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Winos! Must read this! Blind Book Review: Matt Kramer’s “True Taste, The Seven Essential Wine Words”

on 22/06/15 at 4:39 pm


SF-Intl_Wine-Competition-2013_Ron-Washam“Knowing Matt Kramer, I was pretty sure the seven essential wine words were “true, taste, the, seven, essential, wine, words.” So I didn’t feel the need to actually read his latest wine book, “True Taste: The Seven Essential Wine Words.” Kramer is often referred to, at least by his publisher, as the “great demystifier of wine.” I’d say this is close. Kramer is actually the great defroster of wine, relentlessly blowing hot air at his otherwise impenetrable subject.

“True Taste” is not a very long book, it’s a mere 128 pages. Which made it particularly disappointing not to read for my Blind Book Review. Matt Kramer’s magnum opus is “Making Sense of Wine.” “True Taste” is his .375ml opus. A mere half-book to which I shall apply my legendary half-wit.

Matt Kramer has been writing about wine for 40 years. Yeah, I know, seems a lot longer. He is best known for his column in Wine Spectator where he tries to educate James Laube about wine every single issue, a Mr. Kotter to Laube’s Vinnie Barbarino—hopeless but amusing. Wine Spectator uses words, but sells numbers. Their seven essential wine words are “lifestyle, advertising, scores, vanity, paywall, lavish and rich.” Kramer’s “True Taste” selects seven different essential wine words. From an overpaid wine columnist for Wine Spectator, the book is a forlorn cry for help.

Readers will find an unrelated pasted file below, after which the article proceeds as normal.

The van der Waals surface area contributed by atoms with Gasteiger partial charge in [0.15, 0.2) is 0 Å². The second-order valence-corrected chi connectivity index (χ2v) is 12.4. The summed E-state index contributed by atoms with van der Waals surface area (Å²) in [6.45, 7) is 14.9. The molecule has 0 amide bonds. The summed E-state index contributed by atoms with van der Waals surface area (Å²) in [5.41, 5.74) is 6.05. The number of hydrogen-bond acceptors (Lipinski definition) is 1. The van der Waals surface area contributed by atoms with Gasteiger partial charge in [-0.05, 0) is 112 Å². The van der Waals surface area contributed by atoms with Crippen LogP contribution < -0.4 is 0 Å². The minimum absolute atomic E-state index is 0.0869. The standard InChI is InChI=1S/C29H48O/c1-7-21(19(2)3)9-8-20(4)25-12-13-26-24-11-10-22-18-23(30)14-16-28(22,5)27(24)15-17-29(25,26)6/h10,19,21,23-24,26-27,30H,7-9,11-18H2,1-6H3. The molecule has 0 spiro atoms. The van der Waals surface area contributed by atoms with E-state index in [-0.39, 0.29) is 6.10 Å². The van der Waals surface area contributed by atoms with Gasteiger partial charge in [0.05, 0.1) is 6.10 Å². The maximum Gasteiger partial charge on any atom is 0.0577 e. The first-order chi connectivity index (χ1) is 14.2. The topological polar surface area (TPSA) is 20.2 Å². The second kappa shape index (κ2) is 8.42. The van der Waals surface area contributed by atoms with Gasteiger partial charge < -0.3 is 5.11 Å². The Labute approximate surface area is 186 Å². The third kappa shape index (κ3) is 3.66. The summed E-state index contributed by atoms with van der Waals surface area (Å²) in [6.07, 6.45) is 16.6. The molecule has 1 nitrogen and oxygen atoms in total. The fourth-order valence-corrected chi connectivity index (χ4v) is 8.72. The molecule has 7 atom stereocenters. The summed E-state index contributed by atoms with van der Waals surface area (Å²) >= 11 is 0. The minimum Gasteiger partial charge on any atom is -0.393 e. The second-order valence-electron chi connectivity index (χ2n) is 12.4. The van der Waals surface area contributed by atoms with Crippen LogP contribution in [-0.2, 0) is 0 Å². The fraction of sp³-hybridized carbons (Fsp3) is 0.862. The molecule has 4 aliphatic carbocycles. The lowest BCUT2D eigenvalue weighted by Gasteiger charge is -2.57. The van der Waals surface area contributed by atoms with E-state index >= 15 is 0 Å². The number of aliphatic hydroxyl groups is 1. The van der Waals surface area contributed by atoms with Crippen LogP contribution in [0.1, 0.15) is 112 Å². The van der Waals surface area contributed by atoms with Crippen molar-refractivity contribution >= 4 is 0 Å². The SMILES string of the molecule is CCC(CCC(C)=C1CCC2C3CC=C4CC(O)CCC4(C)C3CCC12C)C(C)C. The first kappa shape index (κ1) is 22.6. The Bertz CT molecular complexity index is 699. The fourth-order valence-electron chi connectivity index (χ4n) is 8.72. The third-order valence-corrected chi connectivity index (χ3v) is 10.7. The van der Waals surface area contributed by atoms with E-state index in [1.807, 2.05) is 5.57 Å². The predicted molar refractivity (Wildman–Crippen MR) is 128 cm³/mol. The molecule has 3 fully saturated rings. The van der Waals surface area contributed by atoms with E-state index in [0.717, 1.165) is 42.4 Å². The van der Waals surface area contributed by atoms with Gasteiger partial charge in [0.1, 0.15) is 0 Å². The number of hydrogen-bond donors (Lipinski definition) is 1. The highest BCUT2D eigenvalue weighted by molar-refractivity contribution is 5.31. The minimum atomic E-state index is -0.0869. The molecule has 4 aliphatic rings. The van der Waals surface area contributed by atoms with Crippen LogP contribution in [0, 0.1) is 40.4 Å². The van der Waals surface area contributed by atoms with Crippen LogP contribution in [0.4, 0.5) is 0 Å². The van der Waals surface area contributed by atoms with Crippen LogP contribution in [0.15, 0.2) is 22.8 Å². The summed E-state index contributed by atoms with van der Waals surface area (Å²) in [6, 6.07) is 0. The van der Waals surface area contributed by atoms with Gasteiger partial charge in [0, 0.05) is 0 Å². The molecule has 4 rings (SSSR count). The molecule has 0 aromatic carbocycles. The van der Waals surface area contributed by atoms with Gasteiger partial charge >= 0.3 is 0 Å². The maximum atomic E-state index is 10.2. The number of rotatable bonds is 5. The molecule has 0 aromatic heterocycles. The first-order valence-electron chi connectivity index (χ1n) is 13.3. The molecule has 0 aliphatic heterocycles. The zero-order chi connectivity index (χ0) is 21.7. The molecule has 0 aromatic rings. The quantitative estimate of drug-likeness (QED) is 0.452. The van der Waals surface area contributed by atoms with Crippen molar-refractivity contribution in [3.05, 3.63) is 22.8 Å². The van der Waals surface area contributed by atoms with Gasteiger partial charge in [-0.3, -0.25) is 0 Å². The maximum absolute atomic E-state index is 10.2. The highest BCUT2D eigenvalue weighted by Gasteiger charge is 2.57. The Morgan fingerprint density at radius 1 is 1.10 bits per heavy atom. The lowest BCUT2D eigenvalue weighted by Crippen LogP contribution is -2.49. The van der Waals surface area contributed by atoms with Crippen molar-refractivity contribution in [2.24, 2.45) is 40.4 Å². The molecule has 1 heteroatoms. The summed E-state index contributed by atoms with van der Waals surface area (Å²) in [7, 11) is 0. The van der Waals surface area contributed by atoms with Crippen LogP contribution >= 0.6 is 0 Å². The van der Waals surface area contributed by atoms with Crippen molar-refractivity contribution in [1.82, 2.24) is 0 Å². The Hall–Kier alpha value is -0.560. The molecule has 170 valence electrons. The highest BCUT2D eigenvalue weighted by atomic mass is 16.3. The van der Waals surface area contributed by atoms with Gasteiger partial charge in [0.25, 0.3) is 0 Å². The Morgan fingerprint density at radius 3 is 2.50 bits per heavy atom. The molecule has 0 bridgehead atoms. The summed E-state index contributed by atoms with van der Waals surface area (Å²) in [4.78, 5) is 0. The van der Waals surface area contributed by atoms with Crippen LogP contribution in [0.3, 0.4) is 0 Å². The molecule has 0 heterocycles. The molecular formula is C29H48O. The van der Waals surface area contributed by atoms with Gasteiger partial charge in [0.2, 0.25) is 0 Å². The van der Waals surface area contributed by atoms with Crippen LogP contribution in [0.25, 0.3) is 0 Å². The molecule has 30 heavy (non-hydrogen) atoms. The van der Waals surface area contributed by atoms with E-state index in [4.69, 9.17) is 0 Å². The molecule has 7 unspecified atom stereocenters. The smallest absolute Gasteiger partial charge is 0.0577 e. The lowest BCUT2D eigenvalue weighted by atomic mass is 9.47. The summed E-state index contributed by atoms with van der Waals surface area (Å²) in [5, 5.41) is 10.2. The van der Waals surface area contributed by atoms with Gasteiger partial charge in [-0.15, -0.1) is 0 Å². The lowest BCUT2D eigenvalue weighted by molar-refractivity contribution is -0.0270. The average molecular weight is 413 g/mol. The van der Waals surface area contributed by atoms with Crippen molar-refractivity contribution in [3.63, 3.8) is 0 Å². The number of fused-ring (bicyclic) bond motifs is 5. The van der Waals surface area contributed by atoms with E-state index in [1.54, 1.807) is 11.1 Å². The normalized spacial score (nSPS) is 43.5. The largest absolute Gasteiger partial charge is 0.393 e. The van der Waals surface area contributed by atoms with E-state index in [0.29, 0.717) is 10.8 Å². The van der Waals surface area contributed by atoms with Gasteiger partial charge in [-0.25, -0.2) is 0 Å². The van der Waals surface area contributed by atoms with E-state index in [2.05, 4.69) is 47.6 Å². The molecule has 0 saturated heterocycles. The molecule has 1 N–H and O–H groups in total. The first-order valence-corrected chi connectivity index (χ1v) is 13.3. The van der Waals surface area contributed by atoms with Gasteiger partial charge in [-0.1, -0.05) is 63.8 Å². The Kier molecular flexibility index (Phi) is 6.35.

Of course, we all want to know what the Seven Essential Wine Words are. I’d guess, but I’m pretty sure Bashful and Dopey aren’t among them, though I’ve had wines that are both. I knew that whatever the seven words turned out to be, they’d be vague and vinously indefinable. In order to demystify, after all, one has to mystify first. The wine trade loves to throw words around like “balance” and “terroir,” and then argue endlessly about what they mean. After all, when there is no precision to terms, no agreed upon definition, it’s easy to claim your wine has it. It’s like putting “Reserve” on your wine label–OK, it’s Reserve if you say so. In my 40 years (yeah, I know, it seems a lot longer), I’ve never once had a winemaker say, “My wine is really good, but it has the balance of a dead Wallenda.” Nope. Everyone knows balance, and everyone knows terroir, and if you don’t, well, then, you’re the asshole, not the clowns who can’t actually define it. Now Kramer adds seven more words to that list. Gee, thanks.”